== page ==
School Backpack Safety

Backpack safety is important for children, teens, and college students. A traditional backpack has 2 straps worn over the shoulders. Some backpacks may also come with wheels. Items such as papers, lunch, books, laptops, mobile devices, and instruments, can cause a backpack to become too heavy. This can lead to chronic pain in the muscles and joints.


Backpacks that are too heavy, not worn properly, or have uneven weight distribution can lead to: 

  • Strained muscles in the neck, back, or shoulder. This can cause pain and weakness.

  • Joint pain.

  • Nerve and circulation issues such as tingling and numbness.

  • Problems with posture.

  • Tripping or falling, from being off-balance. 



  • Bags with skinny straps. These straps can dig into the shoulders.

  • One-shoulder bags. These bags can cause you to lean to one side.

  • Briefcase style bags. These bags can pull too much on the arms and shoulders.

Consider a backpack that offers: 

  • Two wide, padded shoulder straps.

  • A padded back.

  • A waist strap with a buckle.

  • Wheels so the backpack can be pushed or pulled on the ground.

  • Lightweight fabric.

  • Lightweight construction.


Preventing injury is a daily practice. Review these guidelines with your child regularly (especially at the start of each school year) to prevent injury.

  • Use both shoulder straps when carrying a backpack. Backpacks with 2 shoulder straps distribute the weight evenly across the back of the body and allow the strongest muscles of the back and abdomen to do the work.

  • Tighten the straps so that the backpack lays snug on the back. Use the waist and chest strap if available. The backpack should not hang more than 4 inches below the waist.

  • Only carry necessary items. Remove items when you no longer need them.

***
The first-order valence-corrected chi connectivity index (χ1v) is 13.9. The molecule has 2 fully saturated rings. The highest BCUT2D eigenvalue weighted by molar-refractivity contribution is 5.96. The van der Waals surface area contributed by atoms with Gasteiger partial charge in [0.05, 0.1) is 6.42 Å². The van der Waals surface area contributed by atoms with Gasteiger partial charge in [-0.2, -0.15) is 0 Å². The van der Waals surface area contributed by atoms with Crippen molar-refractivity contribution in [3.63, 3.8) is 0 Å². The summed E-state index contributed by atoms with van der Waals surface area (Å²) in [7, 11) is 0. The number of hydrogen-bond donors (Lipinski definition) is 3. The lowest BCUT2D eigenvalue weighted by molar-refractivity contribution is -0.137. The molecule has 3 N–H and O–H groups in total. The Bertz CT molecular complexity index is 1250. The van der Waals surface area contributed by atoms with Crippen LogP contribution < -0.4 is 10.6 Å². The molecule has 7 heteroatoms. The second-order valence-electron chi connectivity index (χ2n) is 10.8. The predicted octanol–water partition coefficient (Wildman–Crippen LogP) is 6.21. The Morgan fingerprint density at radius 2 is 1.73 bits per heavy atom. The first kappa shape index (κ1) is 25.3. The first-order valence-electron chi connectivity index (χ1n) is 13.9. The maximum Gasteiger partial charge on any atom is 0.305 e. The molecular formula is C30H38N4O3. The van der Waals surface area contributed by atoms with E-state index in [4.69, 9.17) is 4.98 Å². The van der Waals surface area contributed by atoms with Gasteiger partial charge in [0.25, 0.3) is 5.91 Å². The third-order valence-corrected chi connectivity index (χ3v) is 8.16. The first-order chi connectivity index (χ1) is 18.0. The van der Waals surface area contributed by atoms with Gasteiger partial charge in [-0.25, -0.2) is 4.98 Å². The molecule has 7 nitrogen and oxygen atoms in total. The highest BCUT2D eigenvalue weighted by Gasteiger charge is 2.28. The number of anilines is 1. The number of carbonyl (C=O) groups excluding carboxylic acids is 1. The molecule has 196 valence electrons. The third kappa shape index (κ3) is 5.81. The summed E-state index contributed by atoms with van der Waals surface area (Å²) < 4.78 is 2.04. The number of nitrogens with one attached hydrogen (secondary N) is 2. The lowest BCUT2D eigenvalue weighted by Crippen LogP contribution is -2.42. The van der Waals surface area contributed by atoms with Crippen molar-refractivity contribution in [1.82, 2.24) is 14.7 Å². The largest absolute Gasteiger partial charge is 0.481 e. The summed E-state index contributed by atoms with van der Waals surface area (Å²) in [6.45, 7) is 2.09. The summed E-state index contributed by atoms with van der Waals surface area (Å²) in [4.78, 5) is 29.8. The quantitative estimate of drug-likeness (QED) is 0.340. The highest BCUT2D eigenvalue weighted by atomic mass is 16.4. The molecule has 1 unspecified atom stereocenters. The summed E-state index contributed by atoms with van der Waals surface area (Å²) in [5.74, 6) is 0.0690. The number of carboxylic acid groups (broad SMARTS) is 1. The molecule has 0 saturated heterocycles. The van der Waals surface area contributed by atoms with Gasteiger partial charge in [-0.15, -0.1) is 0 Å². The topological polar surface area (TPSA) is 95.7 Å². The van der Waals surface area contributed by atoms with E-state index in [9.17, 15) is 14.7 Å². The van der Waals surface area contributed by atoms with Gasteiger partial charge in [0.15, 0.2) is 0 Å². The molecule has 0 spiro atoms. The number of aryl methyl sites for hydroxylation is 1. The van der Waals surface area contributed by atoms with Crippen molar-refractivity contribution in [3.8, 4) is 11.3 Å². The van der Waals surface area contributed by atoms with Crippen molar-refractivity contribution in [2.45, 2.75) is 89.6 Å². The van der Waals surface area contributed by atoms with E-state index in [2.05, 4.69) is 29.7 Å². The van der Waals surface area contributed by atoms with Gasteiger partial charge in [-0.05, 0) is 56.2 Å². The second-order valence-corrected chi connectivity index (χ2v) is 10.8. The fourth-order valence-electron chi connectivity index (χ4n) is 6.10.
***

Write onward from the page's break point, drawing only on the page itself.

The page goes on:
• Keep your backpack well organized. Use the different compartments in the backpack to keep the weight distributed evenly. Keep the heaviest items in the middle of the backpack.

  • Lift the backpack properly by bending at the knees. Separate the feet, bend, and tighten the stomach muscles. Always lift the pack with both hands.

  • Build muscle strength in the arms, shoulders, abdomen, and back. Your caregiver can offer exercise recommendations.

  • If your child has a rolling backpack, teach him or her how to bend at the knees and use both hands when picking it up. Teach your child to safely and slowly sling it over the back for carrying it up stairs and through snow.

  • Remember to tell young children that backpacks can be dangerous, and they can hurt others if they are slung around in a crowded area. 

  • Backpacks should never weigh more than 10% to 15% of the child's weight. For example, if your child weighs 70 pounds, your child's backpack should weigh no more than 7 to 10 pounds. Too much weight puts stress on the spine and shoulders, and can affect balance while walking or riding a bike.

  • Consider a smaller backpack. The bigger the backpack, the more items your child is likely to store in it.

Other tips that can help prevent injury include:

  • Talking with school staff about lightening the backpack load.

  • Asking if a second set of textbooks can be kept at home. Try to rent or purchase a second set for home or dorm use.

  • Making sure children and teens have enough time at lockers to unload.

  • Encouraging your child to do a little homework each night, instead of carrying all his or her notebooks home at one time.


  • Your child has back, neck, or shoulder pain.

  • Your child develops numbness, tingling, or weakness in the arms or legs.